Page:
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Liability and penalties for voluntary corrections

Last updated 20 July 2023

The penalties and interest we may charge on a voluntary disclosure and when they may be reduced.

Understanding liability

In some situations, you may wish to make a voluntary disclosure where you consider your position at law to be correct or potentially correct but the outcome is unclear.

Where you explicitly state the voluntary disclosure is for 'protection' or has a nature similar to a 'without prejudice disclosure', no adjustment will occur without further examination. However, we will generally require further information relating to the error to understand the situation.

The same provisions for reduction of penalties apply to these conditional disclosures as for disclosures that are silent on the issue or note that there was an error or incorrect statement.

Reduction of penalties and interest

If you make a voluntary disclosure, you can generally expect a reduction in the administrative penalties and interest charges that would normally apply. Administrative penalties are those we may impose without taking court action.

You also don't need to admit there is a liability or that you were incorrect in your original statement when you make a voluntary disclosure.

Where there is an error in information that you have provided you may be liable to a penalty. However, we will not apply a false or misleading statement penalty if you have taken reasonable care, even though the information is incorrect.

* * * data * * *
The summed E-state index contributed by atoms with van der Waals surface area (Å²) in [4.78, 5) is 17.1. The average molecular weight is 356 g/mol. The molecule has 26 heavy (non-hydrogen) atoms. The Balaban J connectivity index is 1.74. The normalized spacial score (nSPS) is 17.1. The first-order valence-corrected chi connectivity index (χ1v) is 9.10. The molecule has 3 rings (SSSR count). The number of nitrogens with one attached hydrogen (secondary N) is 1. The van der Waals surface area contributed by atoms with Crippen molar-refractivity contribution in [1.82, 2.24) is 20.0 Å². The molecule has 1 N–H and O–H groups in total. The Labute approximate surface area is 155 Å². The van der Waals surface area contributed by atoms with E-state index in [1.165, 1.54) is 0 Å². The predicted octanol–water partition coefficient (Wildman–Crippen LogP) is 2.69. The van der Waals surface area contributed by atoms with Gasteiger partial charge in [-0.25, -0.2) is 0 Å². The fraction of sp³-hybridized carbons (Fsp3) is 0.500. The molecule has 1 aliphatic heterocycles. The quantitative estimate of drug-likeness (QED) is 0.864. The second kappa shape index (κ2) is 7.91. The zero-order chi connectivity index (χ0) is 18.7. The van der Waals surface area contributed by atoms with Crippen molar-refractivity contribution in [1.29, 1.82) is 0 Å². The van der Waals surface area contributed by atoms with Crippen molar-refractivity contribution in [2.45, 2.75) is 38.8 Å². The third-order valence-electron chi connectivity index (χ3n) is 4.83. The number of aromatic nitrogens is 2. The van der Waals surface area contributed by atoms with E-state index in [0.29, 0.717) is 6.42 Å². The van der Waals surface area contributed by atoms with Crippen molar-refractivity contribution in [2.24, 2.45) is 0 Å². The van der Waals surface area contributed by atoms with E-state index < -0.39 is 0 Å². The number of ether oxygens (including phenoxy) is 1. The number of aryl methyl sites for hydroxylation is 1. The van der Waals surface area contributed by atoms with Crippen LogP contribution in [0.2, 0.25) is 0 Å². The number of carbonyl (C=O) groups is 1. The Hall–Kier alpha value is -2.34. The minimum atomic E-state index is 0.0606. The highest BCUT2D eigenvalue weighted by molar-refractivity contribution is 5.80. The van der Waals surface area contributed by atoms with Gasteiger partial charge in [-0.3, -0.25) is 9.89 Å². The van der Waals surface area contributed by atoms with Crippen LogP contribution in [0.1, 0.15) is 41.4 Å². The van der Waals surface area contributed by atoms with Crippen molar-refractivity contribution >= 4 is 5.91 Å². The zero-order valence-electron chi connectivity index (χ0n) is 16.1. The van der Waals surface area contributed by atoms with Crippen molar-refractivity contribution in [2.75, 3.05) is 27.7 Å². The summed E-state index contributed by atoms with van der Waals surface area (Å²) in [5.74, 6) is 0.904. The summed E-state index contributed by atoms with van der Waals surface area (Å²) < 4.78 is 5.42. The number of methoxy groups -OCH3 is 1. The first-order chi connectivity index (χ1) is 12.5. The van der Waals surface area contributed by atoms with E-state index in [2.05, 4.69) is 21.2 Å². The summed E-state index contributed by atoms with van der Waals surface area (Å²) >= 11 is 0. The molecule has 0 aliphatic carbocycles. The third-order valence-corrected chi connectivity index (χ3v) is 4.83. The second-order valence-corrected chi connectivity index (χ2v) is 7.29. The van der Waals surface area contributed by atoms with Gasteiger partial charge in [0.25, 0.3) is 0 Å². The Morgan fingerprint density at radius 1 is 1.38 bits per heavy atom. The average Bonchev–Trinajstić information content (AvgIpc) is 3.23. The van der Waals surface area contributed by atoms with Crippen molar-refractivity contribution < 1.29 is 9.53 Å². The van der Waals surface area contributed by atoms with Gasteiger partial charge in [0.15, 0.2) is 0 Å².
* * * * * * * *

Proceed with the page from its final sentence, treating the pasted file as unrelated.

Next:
If you did not take reasonable care a penalty may apply. Penalties may also apply for statements that do not have a reasonably arguable position or result in a scheme shortfall amount.

If you make a voluntary disclosure the penalty, if any, may be reduced.

The level of any reduction of penalty is dependent on when a voluntary disclosure is made. Generally, a greater reduction is given when the disclosure is made before we notify you of an examination (such as a review or audit).

Reduced interest charges

A correction that increases your tax (or reduces your credits) creates a shortfall amount, which may incur an interest charge. We may reduce this charge if the shortfall amount results from an unprompted voluntary disclosure (made outside any audit or review).

You may have to ask us to reduce the interest charge and provide additional information.

Reduced penalties

We can impose no penalty, or one of 3 penalty amounts, following our assessment of your voluntary disclosure. These penalty amounts can often be reduced, depending on when you tell us about the correction. Generally, the reduction is greater if you make a voluntary disclosure before we notify you of an examination.

We will reduce some penalties by 80% if you tell us about a shortfall amount before the earlier of:

  • the day we tell you we are going to conduct an examination of your affairs, or
  • the last day we will accept a voluntary disclosure if we have publicly requested voluntary disclosures about a transaction that applies to your financial affairs.

If the shortfall is less than $1,000, we will reduce the penalty to nil if you tell us about it before we tell you that we are going to examine your tax affairs and we have not publicly requested voluntary disclosures.

If you make the voluntary disclosure after we advise you that we will conduct a tax examination, we will reduce the penalty by 20% if your disclosure can reasonably be estimated to have saved us a significant amount of time or resources.

Often at the beginning of an audit or during the course of a review we invite a voluntary disclosure. If you make one before the date advised or during the review, usually the penalty, if any, will be reduced by 80%.

You can ask us to reduce the amount of some penalties and if we decline your request, you can object to that decision.

For an outline of the way section 284-225 of Schedule 1 of the Taxation Administration Act 1953 will apply to voluntary disclosures, see MT 2012/3 Administrative penalties: voluntary disclosures.